No Cop out second season goes back to beginnings
A tomb. not a great place to be visiting in real life, particularly if your companion’s hinting you’re about to be buried in it. But in videogames, we can’t get enough of them. Since 1996’s original Tomb Raider we’ve loved seeking out treasures, triggering deadly traps and only just escaping the horrors that lurk within.
Their absence was the only flaw of 2013’s excellent reboot Tomb Raider. That game had great exploration, platforming, puzzles and combat... but where were our beloved tombs?
Brian Horton, game director on Rise Of The Tomb Raider, explains that tombs are back, and the scale has never been bigger. “Getting into them is interesting, solving them is more challenging, and just that journey of getting lost in a big exploration space and discovering them, it really has a nice feeling of reward.”
Graphically it’s outstanding, one of the Xbox One’s best looking games. But the team have kept the spirit of what makes the series special. “In a Tomb Raider game, there’s a point where you want to feel like you’re getting a sense of discovery at a certain cadence,” explains Horton. “So the Syria tomb was very well crafted to make the player feel that sense of discovery around most every corner. That was a big part of how we try to design our spaces.”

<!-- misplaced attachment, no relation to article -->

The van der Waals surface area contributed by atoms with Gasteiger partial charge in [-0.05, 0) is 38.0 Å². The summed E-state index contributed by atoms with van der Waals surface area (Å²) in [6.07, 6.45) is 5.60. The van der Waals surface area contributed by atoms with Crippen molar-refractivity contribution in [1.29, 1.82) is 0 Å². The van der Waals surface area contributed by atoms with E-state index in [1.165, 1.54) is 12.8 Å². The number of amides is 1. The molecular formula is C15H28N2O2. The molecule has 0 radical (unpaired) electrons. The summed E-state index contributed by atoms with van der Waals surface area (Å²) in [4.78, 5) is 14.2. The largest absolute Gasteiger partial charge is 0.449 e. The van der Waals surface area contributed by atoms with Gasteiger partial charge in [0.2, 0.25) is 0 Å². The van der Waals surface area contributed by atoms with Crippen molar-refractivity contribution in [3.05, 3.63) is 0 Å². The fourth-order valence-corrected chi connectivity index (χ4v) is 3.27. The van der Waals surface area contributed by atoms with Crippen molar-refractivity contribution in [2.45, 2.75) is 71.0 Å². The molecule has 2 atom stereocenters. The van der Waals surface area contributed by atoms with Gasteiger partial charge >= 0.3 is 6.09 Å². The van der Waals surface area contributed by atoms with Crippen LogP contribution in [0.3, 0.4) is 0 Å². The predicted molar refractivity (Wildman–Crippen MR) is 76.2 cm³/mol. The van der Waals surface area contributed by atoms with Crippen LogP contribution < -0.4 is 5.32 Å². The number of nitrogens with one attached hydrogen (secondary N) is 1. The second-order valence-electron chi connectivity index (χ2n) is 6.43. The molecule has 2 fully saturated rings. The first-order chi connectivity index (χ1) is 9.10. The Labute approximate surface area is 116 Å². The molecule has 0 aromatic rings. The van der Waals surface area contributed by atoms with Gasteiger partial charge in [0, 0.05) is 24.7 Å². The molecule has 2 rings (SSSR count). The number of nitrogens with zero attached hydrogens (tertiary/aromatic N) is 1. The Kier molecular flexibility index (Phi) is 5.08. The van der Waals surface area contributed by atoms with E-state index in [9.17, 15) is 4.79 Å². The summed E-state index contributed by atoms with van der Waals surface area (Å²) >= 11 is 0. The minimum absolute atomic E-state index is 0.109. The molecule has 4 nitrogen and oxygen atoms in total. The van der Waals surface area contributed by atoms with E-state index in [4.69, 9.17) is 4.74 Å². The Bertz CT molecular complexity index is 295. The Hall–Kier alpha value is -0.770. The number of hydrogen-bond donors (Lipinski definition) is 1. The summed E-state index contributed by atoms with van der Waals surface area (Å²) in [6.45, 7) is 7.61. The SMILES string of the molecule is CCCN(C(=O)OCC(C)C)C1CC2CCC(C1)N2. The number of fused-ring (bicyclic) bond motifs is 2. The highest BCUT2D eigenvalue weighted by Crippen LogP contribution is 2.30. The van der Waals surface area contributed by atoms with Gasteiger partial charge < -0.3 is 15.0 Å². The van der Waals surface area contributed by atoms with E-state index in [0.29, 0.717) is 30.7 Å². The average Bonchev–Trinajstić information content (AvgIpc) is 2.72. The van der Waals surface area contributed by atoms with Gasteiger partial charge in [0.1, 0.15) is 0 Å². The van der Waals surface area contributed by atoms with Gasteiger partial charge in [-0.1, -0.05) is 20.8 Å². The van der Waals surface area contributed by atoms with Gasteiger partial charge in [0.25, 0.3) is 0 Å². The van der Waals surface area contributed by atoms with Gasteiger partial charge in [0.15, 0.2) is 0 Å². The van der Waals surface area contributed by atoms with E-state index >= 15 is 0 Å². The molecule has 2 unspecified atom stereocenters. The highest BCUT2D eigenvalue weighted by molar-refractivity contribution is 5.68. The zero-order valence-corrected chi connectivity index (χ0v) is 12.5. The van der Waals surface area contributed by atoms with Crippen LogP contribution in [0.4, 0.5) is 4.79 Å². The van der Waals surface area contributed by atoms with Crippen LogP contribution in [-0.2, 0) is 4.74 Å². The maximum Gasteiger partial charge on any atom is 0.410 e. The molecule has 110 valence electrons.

From the explosive climax of the Syrian tomb that opens the game, to Siberian ice tombs that are just begging to be explored, Rise Of The Tomb Raider is looking like an explorer’s paradise. Brian and his team have gone to great lengths to make this the most immersive Tomb Raider ever “We really put you into the shoes of Lara Croft. You’re discovering places that no one else has for maybe thousands of years, and have to use her smarts and wits to get through.”
Rise Of The Tomb Raider is released on Xbox One and Xbox 360 on 10 November.
Lara Croft: raiding your tombs since 1996.